Two of my favorite characters are Maria (Lashana Lynch) and Monica (Akira Akbar). First off, holy crap, Lynch is English?! Damn, I couldn’t tell for the life of me! But she definitely brought a lot to the table. She had arguably the most emotional range to work with. You buy into her relationship with Larson, you believe her shock and confusion when they’re reunited, even her disbelief when the entire story of Carol’s survival is told to her. But what really sells it for me is when she admits how hard all of this is for her. There’s that effective blend of her trying to keep her shit together, but it’s still fizzing over. As for Monica, I can see more than a few people saying that she was just pandering to young girls, as her role in this movie is just being so in awe of Captain Marvel, instead of being her own character. This is true, but maybe I’m just a sucker with cute kids with oodles of energy, but she was adorable in her admiration and even telling her mom the business of getting involved, rather than sitting around “watching Fresh Prince.” She’ll be hit or miss with audiences, but I thought Akbar was fun.











Now let’s talk about the villains. I have been meandering around my house, watching THE UMBRELLA ACADEMY for nine episodes and doing laundry trying to wrap my head around how I felt about them. At first, I wanted to say that I was fatigued from all the “surprise villains” that we’ve been getting of late, but then it occurred to me that the only surprise villains in the MCU were Obadiah Stane and Ego. So that went right out the door as something to complain about. Even if I did have a problem with surprise villains, I’ve seen it done well, and some have even been in movies that made it to my Top 10 lists, so I really lost the right to complain. In this case, we knew that there was a mystery surrounding Carol Danvers’ past. I would admit that I didn’t see Yon-Rogg coming as the villain, but I guess it wouldn’t have been too difficult to figure out if you really put your mind to it. I never did consider myself an overly observant or intelligent human being.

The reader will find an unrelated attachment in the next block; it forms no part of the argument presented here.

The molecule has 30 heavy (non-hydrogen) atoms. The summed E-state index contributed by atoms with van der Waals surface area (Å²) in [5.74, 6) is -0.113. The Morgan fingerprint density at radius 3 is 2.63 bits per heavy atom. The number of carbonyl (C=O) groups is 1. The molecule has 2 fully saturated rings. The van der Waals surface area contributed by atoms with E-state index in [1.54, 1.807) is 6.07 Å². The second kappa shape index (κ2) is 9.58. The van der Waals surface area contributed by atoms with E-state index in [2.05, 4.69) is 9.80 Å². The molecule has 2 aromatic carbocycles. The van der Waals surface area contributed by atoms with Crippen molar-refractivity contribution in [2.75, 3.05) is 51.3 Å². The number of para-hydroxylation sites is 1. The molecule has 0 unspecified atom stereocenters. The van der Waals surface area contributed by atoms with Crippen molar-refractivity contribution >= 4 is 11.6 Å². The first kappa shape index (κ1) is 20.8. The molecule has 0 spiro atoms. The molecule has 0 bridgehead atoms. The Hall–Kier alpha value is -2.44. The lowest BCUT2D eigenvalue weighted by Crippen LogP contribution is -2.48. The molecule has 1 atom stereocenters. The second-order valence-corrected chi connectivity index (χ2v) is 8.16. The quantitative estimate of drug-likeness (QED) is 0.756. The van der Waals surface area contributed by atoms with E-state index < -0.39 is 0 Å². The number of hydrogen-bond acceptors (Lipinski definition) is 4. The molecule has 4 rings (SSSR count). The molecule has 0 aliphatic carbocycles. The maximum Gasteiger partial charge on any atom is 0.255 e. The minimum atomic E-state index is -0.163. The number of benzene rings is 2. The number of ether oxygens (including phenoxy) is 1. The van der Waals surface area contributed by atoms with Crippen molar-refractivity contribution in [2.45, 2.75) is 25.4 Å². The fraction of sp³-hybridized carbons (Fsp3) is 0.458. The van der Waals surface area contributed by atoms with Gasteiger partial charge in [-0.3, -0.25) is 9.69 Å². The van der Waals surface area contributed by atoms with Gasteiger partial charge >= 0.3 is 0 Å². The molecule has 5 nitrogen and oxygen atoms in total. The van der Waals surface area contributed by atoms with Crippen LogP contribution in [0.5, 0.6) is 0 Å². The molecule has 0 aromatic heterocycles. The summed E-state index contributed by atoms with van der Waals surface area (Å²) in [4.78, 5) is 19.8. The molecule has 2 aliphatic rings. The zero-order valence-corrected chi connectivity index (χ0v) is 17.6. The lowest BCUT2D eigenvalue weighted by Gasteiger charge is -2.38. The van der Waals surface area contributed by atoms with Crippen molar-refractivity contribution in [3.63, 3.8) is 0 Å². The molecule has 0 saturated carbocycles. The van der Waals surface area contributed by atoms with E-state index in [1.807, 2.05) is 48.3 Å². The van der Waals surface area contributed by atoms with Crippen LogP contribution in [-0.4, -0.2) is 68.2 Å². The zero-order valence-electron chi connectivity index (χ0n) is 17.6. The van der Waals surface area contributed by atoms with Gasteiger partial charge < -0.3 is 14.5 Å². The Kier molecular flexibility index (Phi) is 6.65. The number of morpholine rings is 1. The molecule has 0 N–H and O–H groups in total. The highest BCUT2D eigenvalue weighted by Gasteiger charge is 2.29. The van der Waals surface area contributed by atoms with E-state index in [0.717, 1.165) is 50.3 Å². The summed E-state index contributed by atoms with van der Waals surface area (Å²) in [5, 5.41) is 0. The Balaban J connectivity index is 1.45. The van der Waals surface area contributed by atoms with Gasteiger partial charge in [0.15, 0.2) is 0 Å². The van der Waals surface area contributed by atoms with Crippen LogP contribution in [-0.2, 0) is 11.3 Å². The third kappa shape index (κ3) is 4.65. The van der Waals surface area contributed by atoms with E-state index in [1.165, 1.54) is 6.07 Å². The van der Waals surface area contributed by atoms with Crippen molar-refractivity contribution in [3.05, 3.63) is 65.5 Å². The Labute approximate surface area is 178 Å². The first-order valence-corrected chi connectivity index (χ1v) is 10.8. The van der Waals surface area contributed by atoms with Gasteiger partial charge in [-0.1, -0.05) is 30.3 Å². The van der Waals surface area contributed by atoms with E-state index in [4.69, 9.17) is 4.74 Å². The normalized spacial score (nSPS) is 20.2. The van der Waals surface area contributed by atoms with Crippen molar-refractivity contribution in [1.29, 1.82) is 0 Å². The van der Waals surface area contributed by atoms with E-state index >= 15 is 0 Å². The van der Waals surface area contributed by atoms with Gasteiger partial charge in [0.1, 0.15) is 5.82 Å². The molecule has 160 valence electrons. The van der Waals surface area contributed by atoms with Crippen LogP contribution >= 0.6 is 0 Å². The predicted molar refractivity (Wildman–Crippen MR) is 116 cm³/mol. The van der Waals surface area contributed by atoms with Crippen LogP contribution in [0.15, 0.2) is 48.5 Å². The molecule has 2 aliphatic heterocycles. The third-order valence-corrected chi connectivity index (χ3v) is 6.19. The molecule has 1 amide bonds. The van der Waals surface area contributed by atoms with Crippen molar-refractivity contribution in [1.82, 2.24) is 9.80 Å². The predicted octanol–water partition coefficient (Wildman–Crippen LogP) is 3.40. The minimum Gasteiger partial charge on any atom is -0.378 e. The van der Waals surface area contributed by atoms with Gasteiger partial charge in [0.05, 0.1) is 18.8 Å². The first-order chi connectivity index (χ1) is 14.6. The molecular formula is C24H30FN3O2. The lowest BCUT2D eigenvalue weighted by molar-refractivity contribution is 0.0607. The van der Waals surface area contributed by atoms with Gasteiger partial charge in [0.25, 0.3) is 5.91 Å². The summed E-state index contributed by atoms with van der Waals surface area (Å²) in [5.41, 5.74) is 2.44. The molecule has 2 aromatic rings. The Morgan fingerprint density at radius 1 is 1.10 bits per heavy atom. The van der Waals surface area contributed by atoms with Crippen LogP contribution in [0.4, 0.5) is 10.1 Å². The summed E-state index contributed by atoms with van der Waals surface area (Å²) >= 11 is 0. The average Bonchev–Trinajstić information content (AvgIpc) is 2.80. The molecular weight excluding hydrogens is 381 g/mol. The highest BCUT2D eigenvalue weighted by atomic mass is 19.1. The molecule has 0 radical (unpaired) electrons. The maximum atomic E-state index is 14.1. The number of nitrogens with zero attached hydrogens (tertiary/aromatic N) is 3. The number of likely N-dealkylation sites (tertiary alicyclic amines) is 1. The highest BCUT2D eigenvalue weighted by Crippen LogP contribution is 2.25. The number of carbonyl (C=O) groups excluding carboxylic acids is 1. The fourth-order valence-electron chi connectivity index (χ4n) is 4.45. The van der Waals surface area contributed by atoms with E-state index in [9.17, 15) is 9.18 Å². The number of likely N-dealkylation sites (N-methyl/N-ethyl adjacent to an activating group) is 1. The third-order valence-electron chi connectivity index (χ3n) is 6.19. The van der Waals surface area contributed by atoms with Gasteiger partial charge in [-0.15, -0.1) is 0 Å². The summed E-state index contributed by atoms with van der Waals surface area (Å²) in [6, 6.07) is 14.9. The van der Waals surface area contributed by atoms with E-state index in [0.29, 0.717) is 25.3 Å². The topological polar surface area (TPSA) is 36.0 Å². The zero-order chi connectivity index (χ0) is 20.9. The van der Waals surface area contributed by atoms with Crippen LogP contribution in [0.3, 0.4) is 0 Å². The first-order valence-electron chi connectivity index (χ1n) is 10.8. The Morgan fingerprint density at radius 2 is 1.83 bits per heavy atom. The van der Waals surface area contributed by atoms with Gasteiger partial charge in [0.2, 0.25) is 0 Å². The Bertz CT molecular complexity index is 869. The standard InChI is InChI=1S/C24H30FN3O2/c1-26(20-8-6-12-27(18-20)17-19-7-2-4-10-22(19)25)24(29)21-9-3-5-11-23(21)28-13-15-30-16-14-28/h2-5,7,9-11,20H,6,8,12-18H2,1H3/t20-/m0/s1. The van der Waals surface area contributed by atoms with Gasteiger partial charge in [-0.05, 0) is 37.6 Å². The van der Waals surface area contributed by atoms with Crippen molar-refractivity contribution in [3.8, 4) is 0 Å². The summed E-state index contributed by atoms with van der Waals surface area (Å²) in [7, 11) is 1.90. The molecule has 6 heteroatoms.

And I have to say that Bening as the Supreme Intelligence was… pretty scary. All I could think about was, “Woman! You were in THE SEAGULL!!! You’re regal and elegant! The hell are you doing in a bomber jacket and dancing to Nirvana?!” But then she glared into the camera with her neon green eyes and suddenly my heart sank. I swore to God that she was going to eat me. Then I’m all like, “No, Annette! I’m Mexican food! I’ll just make you gas-y!” I’m not ready for a world with a scary Bening, guys! But more to the point, I suppose it only makes sense that she’s a hidden villain. The choice to use and control Carol’s powers for their own benefit in their war against anyone who won’t submit to Kree rule wouldn’t be made by a grunt soldier like Yon-Rogg, no matter how loyal he is. Of course the Intelligence would make this decision and Yon-Rogg would obviously go with it without question. His loyalties to the Kree are unshakable, no matter what kind of bond he developed with Carol.